Anal itching, or itching of the anus, is an annoying complaint. Peri-anal itching is also called pruritis ani. Most people do not go to the doctor if they experience itching in the anus, but try to combat the itching themselves. For many people it is an embarrassing problem that they are ashamed of. Anal itching can have many causes, including skin conditions like psoriasis and eczema, internal diseases like diabetes, excessive sweating, etc. The treatment for anal itching depends on the cause of the problem. With an itchy anus, it is first and foremost important to remove the triggering factors. If desired, the itching can be controlled with ointment or cream. The doctor can prescribe several types of medicines. You can also take a number of measures to combat anal itching, such as wearing loose-fitting and breathable cotton underwear, keeping the anal area clean with warm water and avoiding factors that trigger anal itching.
- Anal itching or itching of the anus
- Triggering factors and occurrence
- Causes of anal itching
- Dry skin
- Excessive perspiration
- Excessive perianal hygiene or wetting
- Fecal incontinence
- Anal itching due to medications
- Excessive use of laxatives
- Insufficient ventilation
- Allergic contact dermatitis
- Skin conditions
- Fungal infections
- Anal fissures and fistulas
- Sexually transmitted infections (STDs)
- Worm infections
- Internal diseases
- Anxiety, stress and depression
- Anal itching due to food
- Consult your GP if you have an itchy anus
- Examination by the GP
- Treating anal itching with ointment and cream
- Treat underlying condition
- Good hygiene
- Home remedies and self-care
- Prognosis of itching of the anus
Anal itching or itching of the anus
Anal itching is itching around the anus – the opening of the rectum or rectum. The itching can be located around the anus or spread, is often intense and may be accompanied by a strong urge to scratch. This can create a vicious circle of itching, burning and scratching, causing traumatic dermatitis (inflammation of the skin) that in turn causes itching. Itchy skin around the anus is also called ‘pruritus ani’.
Anal itching can have many causes, including skin conditions such as psoriasis and eczema, diseases such as diabetes or liver disease, skin tags (marishes), fistulas, worm infections and the use of soaps or disinfectants. Many people experience anal itching from time to time. Don’t be ashamed to talk to your doctor about it. With the right treatment and self-care measures, anal itching can be adequately controlled in most cases.
Heavy alcohol consumption is a risk factor / Source: Istock.com/karelnoppe
Triggering factors and occurrence
An itchy anus is a common problem, but the exact number of people who develop this complaint is unknown in 2023. Some sources suggest that about 1 to 5 in 100 people experience anal itching. It appears to be more common in men than in women. It usually affects people between the ages of 40-60. However, it can affect people of all ages, including children. The incidence of perianal itching in general practice is one per thousand patients per year. Slightly more men than women approach their GP with this complaint. Triggering factors are:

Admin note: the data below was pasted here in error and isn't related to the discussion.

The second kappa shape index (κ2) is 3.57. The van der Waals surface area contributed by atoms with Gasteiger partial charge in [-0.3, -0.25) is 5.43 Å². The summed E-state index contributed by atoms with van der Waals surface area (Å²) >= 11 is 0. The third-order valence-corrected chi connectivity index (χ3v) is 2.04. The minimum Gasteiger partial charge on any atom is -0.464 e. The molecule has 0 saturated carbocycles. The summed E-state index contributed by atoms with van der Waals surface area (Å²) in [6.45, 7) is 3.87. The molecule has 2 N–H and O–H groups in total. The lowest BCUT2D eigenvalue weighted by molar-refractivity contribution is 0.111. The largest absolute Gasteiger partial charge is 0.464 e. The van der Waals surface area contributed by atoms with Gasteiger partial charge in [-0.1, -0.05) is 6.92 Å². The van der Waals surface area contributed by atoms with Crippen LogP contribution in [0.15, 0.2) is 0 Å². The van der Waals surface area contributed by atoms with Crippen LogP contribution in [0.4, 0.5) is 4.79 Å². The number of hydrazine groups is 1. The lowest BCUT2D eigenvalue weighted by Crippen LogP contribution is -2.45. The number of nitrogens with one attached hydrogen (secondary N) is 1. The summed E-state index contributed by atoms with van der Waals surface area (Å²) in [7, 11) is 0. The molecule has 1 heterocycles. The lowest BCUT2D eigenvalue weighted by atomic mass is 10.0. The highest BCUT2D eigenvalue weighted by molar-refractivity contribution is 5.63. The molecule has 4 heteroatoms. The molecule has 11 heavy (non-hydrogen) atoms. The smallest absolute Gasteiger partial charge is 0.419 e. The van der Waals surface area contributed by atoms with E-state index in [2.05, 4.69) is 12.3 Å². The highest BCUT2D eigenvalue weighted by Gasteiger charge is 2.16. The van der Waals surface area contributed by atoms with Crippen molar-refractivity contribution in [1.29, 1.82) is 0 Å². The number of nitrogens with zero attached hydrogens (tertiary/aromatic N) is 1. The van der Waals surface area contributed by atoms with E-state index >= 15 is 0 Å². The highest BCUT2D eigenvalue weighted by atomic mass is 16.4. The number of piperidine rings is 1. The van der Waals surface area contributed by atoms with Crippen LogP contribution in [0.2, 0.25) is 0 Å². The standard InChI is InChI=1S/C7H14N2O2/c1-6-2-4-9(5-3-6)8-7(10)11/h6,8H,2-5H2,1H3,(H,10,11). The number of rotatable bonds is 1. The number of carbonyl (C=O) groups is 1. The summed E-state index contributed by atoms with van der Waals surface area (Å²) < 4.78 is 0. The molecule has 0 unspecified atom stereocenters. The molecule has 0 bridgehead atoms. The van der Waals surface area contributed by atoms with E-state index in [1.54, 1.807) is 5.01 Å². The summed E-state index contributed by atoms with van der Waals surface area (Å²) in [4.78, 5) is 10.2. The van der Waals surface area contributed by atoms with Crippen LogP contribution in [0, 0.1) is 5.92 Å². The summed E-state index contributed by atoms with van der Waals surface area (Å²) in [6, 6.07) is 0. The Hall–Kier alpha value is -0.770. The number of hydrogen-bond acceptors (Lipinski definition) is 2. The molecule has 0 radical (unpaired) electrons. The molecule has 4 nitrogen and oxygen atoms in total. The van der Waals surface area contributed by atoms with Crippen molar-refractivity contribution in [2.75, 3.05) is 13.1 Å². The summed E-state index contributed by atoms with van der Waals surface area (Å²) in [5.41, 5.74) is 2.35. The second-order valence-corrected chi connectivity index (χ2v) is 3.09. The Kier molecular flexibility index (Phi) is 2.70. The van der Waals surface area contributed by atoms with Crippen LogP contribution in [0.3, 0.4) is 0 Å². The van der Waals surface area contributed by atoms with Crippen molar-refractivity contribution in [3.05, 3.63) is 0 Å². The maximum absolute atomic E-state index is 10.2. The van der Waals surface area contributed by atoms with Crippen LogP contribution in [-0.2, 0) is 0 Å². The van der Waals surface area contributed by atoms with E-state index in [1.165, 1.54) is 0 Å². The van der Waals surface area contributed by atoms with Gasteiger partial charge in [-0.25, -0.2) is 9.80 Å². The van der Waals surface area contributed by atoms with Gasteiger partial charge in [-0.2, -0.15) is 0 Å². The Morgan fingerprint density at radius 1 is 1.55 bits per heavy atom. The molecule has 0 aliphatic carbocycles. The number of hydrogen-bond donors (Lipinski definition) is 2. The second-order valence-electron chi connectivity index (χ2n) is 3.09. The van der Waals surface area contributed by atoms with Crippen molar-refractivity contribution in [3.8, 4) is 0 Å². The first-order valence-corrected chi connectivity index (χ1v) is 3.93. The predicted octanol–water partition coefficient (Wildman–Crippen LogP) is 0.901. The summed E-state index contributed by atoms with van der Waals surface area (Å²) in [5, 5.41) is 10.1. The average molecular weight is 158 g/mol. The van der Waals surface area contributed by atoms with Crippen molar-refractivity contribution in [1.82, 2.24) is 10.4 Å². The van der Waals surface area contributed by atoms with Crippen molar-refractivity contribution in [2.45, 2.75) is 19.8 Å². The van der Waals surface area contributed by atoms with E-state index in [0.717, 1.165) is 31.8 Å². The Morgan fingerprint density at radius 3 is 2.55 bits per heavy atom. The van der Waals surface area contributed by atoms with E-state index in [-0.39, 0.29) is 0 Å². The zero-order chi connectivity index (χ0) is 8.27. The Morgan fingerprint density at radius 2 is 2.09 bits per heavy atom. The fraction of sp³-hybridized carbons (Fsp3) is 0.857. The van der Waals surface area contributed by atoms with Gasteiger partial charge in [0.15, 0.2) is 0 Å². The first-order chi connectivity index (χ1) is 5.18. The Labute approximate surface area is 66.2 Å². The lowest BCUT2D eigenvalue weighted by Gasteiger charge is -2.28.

- a sedentary job;
- great psychological tension; and
- heavy alcohol and coffee consumption.
Causes of anal itching
Most cases of anal itching are caused by a harmless problem. However, sometimes anal itching can be a sign of an abnormality or medical condition. Possible causes of anal itching include:
As we age, the skin in and around the anus becomes more sensitive to dryness. Dry skin can lead to persistent, intense itching of the anus.
Moisture around the anus due to excessive sweating. Obese people are more susceptible to this.
Excessive perianal hygiene or wetting
Due to ineffective hygiene, such as cleaning too much with dry and hard toilet paper or wiping the buttocks roughly, or cleaning too little, leaving fecal residue behind. Too much cleaning of the anus with wet wipes, etc. can also cause irritation.
Anal itching can also be caused by frequent diarrhea or the escape of small amounts of stool (fecal incontinence or fecal incontinence).
Anal itching due to medication / Source: Jarmoluk, Pixabay
Anal itching due to medications
Some antibiotics can cause diarrhea. Persistent diarrhea can irritate the anal skin and cause an itchy anus. The use of corticosteroids or other immunosuppressants (drugs that suppress the immune system) weaken the immune system, putting you at increased risk of developing skin infections that can affect the skin around the anus. Other medicines such as colchicine (for gout) and peppermint oil (for flatulence and bloating) can also have anal itching as a side effect. Medicines applied to the skin near the anus to treat problems such as hemorrhoids can irritate the anal skin and cause a form of dermatitis.
Excessive use of laxatives
Excessive or inappropriate use of laxatives can lead to chronic diarrhea and this increases the risk of anal irritation and itching.
Inadequate ventilation due to poorly breathable underwear, plastic chairs and excess weight can also cause anal itching.
Allergic contact dermatitis
Allergic contact dermatitis occurs as a result of an allergic reaction due to hypersensitivity to certain substances in, for example, moist toilet paper.
Common skin problems, such as seborrheic dermatitis and psoriasis, can cause anal itching.
A mariske is a flap of skin around the anus. This harmless phenomenon is believed to be a remnant of a hemorrhoid and can lead to itching complaints, especially when residual fecal matter remains around the flap.
A fungal infection can cause significant itching.
Anal itching can be a symptom of hemorrhoids.
Anal fissures and fistulas